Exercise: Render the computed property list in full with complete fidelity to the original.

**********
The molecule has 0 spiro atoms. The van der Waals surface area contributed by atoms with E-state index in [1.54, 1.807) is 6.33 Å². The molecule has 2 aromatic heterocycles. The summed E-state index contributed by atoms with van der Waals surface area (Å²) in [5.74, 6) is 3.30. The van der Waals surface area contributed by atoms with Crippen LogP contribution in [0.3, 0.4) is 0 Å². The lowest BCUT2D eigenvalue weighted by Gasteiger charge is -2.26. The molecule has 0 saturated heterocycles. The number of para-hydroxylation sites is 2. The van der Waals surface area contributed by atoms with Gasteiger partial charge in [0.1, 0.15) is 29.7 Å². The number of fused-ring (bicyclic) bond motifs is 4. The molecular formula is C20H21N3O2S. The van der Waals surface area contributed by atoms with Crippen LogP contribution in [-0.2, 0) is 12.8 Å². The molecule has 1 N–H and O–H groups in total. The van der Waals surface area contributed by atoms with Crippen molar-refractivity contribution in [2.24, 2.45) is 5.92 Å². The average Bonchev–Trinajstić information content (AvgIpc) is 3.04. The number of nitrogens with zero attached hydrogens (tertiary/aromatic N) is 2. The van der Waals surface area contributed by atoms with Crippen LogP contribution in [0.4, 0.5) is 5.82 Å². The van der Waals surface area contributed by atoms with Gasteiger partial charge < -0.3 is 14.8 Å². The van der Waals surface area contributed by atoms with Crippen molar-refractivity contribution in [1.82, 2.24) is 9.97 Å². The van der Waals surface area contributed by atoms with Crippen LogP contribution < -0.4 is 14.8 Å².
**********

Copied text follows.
The molecule has 0 spiro atoms. The van der Waals surface area contributed by atoms with E-state index in [1.54, 1.807) is 6.33 Å². The molecule has 2 aromatic heterocycles. The summed E-state index contributed by atoms with van der Waals surface area (Å²) in [5.74, 6) is 3.30. The van der Waals surface area contributed by atoms with Crippen LogP contribution in [0.3, 0.4) is 0 Å². The lowest BCUT2D eigenvalue weighted by Gasteiger charge is -2.26. The molecule has 0 saturated heterocycles. The number of para-hydroxylation sites is 2. The van der Waals surface area contributed by atoms with Gasteiger partial charge in [0.1, 0.15) is 29.7 Å². The number of fused-ring (bicyclic) bond motifs is 4. The molecular formula is C20H21N3O2S. The van der Waals surface area contributed by atoms with Crippen LogP contribution in [-0.2, 0) is 12.8 Å². The molecule has 1 N–H and O–H groups in total. The van der Waals surface area contributed by atoms with Crippen molar-refractivity contribution in [2.24, 2.45) is 5.92 Å². The average Bonchev–Trinajstić information content (AvgIpc) is 3.04. The number of nitrogens with zero attached hydrogens (tertiary/aromatic N) is 2. The van der Waals surface area contributed by atoms with Crippen LogP contribution in [0.4, 0.5) is 5.82 Å². The van der Waals surface area contributed by atoms with Gasteiger partial charge < -0.3 is 14.8 Å². The van der Waals surface area contributed by atoms with Crippen molar-refractivity contribution in [1.82, 2.24) is 9.97 Å². The van der Waals surface area contributed by atoms with Crippen LogP contribution < -0.4 is 14.8 Å².